Very little is known about the development of this rare feline, although it is believed to hail from the Amur River region of Russia where it is likely to have encountered wild cats, better known as ‘Amur forest cats.’ Many theories surround the development of the breed, although there is little concrete evidence to say one way or another. It is common belief however, that the Ussuri is a hybrid of these Amur forest cats and domestic breeds that frequented the River region. Over the years the Ussuri has been observed in native Russia progressively less and it is thought that due to inbreeding and lack of a breeding program, the Ussuri is likely to go extinct, if it hasn't already.
Due to its rarity, very little is known about the Ussuri in terms of its structure or appearance. Many cat fanciers describe its features as similar to the Bengal, which has a stocky and athletic build, long legs and a soft, close-lying coat with tabby patterning. The Ussuri is likely to have a natural affinity with water, having evolved in the Amur River region where it probably learned to swim both for fun and survival. Besides this, little else is known about the Ussuri whose physical attributes can only really be speculated at. The generic description of a small Asian wildcat it that is possesses a muscular body structure, lynx ears, striped legs, a ringed tail and various coat markings of bronze rings, stripes or merged spots.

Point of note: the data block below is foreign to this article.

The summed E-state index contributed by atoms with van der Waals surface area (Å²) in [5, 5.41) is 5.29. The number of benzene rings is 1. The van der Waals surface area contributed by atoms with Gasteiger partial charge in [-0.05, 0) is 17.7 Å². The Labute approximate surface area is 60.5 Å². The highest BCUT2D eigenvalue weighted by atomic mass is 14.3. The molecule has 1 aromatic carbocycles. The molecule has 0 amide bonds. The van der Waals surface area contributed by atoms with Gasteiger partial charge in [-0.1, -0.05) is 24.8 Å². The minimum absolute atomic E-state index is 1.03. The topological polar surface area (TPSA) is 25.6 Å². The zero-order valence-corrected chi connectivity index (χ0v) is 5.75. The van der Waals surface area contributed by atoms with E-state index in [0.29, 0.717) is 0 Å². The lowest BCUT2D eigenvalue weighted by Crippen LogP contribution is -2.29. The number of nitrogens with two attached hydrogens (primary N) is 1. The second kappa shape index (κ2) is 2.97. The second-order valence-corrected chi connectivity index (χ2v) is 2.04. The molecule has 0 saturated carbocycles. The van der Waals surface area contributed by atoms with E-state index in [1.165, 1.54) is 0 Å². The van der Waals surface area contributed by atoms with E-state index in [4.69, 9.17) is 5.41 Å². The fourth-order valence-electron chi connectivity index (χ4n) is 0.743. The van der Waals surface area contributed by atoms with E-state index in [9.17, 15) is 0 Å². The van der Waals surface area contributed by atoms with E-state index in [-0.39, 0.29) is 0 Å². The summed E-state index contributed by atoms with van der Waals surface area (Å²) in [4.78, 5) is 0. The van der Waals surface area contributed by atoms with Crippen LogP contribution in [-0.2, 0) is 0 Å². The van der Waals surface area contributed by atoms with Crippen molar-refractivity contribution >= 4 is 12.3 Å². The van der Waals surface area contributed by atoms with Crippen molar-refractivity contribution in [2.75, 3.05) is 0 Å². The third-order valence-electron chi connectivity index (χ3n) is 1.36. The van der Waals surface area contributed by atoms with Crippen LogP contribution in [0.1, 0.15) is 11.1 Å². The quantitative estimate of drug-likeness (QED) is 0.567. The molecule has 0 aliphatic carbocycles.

The personality of a hybrid cat is difficult to gauge, and because the Ussuri is especially rare there is little evidence to suggest at its behaviour in a domestic setting. If the Bengal is anything to go by, the average Ussuri is likely to demand constant attention and companionship from its owners, not content to spend long periods of time alone. The Ussuri is also likely to display intelligence, energy and affection, and to respond well to children and other house pets when introduced to them gradually. Typically, most wild/domestic cat hybrids will weigh up to 15 pounds, with an average life expectancy of 12-15 years when cared for accordingly.
Due to the elusive nature of the Ussuri, determining any genetic or breed-specific health complaints is difficult, although there is nothing to suggest it is anything but healthy and resilient.